While little about Rajon Rondo and his skillset has changed in the 11 months since he was last a Laker, much about the Lakers’ situation has, namely in the addition of Russell Westbrook. In his last stint with the Lakers, Rondo was needed for on-court production as much as he was needed for off-court leadership and mentorship.
As Rondo returns, the Lakers' needs have shifted noticeably away from the court and more in the direction of that leadership and mentorship. With Jared Dudley retiring and joining the Mavericks’ coaching staff, the Lakers need a player that can be the veteran voice to the team from the end of the bench.
It’s a role Rondo has embraced publicly and it’s a role he’s flourished in throughout his career even while playing. Rondo leaned on that experience to discuss his role as a veteran leader with the Lakers this season as well as his eagerness to learn from his teammates in the same vein during his introductory press conference.
“You can’t pick and choose when you want to be a leader,” he said. “You have to show up every day. Guys are watching, young and old, and you’re being critiqued or judged. Regardless of the outcome of how you feel that morning, you try to show up and be consistent. No one likes a guy that just talks about it. You do it with your work, you do it with your discipline and your consistency.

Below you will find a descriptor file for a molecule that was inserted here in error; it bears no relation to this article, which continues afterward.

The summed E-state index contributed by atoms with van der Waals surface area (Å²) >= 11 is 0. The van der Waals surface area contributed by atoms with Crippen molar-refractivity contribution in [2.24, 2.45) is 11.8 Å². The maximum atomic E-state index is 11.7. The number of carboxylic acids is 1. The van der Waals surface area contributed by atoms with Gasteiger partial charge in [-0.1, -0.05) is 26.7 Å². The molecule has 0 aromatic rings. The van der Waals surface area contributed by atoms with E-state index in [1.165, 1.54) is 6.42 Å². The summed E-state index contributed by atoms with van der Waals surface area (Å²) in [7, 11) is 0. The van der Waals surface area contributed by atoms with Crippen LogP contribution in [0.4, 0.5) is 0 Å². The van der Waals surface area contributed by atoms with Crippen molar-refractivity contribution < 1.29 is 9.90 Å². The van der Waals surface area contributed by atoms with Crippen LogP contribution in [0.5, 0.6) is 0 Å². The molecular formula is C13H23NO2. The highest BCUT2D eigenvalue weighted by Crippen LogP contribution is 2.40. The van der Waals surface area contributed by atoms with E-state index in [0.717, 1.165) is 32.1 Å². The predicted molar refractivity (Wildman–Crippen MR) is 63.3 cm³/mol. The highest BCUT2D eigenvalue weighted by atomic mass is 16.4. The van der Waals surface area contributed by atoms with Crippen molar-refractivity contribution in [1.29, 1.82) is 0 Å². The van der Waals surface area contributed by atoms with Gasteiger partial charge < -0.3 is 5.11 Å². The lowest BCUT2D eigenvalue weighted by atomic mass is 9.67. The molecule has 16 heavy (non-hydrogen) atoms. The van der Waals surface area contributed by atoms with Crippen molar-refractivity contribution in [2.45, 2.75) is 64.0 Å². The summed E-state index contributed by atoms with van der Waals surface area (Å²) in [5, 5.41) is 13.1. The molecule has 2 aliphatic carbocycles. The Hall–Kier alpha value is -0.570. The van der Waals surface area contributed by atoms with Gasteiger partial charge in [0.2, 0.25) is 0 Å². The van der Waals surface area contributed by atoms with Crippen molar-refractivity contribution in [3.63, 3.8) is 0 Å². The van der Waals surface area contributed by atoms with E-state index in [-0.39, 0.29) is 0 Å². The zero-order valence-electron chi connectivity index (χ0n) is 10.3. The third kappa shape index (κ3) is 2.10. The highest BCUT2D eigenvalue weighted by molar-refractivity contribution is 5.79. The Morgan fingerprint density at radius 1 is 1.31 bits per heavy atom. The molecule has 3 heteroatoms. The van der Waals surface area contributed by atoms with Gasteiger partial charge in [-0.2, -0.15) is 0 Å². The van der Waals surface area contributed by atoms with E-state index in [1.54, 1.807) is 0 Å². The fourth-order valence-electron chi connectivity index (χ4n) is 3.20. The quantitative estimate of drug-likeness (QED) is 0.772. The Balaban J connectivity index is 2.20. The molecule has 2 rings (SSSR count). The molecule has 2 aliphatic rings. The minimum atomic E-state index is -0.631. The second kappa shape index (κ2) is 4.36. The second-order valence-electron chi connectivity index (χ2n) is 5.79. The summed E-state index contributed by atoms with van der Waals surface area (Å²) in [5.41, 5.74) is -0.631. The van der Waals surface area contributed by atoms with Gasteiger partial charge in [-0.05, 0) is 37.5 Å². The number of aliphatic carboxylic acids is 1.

“So for me, the most important part is understanding that I don’t know it all and I’m a willing listener, and I can learn from Malik Monk or Trevor Ariza. So having an open mindset and not being closed off and thinking you know it all is I think a big key to being a leader, and I think something I’ve grown from in my past.”
Rondo has had impacts on young players on multiple stops across the league, ranging from his time in Chicago that led to a schism in the locker room to his time in Los Angeles previously with Brandon Ingram, Lonzo Ball and Kyle Kuzma. In that regard, having him around for the few young players on the roster in Talen Horton-Tucker, Kendrick Nunn and Malik Monk.
The desire to also continue learning is another sign of a great leader and veteran. Rondo’s also not the first person to express a desire to learn from Trevor Ariza with Kent Bazemore sharing the same sentiment.
Pair Rondo’s eagerness to mentor and learn with his willingness to not take as active a role on the court and it sounds like Rondo is set to fill the Dudley-sized hole on the Lakers roster this season.
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